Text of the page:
Facebook has been routinely accused of doing too little to halt the spread of hate and misinformation, and it may soon deal with a court battle as a result. The non-profit press freedom group Reporters Without Borders (aka Reporters sans frontières, or RSF) has sued Facebook in France for allegedly violating the country's consumer code with "deceptive" promises to fight hate speech and falsehoods. The social network claims to offer a "safe" and "error-free" space, RSF argued, but in practice lets hate and misinformation spread.
The journalism advocacy group pointed to examples where hate and misinformation were allowed to spread in France. While Facebook says it bans vaccine misinformation, for example, the non-profit First Draft labeled the social media giant as the "hub" of vaccine conspiracies in the country. It also let COVID-19 conspiracy videos go largely unchecked, according to an AFP study.
RSF further claimed that Facebook had done little to stop hate speech and threats against Charlie Hebdo (target of the 2015 massacre), the TV show Quotidien and the newspaper L'Union. UNESCO had deemed Facebook the "least safe" place for women journalists, RSF added.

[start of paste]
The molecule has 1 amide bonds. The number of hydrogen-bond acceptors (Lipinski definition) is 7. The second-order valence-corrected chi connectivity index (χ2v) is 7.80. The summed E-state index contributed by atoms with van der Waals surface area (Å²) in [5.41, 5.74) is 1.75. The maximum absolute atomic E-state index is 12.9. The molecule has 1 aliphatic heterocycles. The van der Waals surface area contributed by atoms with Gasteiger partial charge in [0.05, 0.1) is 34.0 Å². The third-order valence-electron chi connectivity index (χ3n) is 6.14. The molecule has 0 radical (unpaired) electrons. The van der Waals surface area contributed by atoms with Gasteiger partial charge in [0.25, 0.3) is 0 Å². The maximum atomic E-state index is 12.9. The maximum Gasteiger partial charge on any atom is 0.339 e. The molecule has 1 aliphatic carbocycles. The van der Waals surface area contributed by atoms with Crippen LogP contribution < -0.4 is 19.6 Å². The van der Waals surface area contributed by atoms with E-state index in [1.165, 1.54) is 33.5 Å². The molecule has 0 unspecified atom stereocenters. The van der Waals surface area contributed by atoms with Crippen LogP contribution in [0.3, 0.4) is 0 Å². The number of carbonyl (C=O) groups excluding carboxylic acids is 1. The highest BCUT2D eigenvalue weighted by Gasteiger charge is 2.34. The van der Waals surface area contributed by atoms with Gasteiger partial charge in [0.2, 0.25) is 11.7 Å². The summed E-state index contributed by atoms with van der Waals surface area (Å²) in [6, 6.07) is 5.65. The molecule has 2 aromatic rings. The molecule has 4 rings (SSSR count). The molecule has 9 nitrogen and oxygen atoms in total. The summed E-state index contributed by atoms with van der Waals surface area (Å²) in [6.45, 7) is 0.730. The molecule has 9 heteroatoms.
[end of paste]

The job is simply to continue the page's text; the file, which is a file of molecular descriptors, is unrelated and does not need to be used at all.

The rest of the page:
We've asked Facebook for comment.
There's no guarantee a case like this will succeed. Facebook may point to new and enhanced tools that help it catch and flag harassment, hate speech and misinformation, not to mention a track record of removing some posts outright. It's at least fighting for safety and accuracy, even if it doesn't thwart everything. The lawsuit may hinge on convincing the court that Facebook could be doing more.
If the lawsuit is successful, though, it could have repercussions well beyond France. As RSF notes, Facebook's terms of service are similar worldwide —any mandated changes may apply everywhere. The legal battle by itself might put pressure on Facebook to step up its efforts, or at least to defend its existing practices.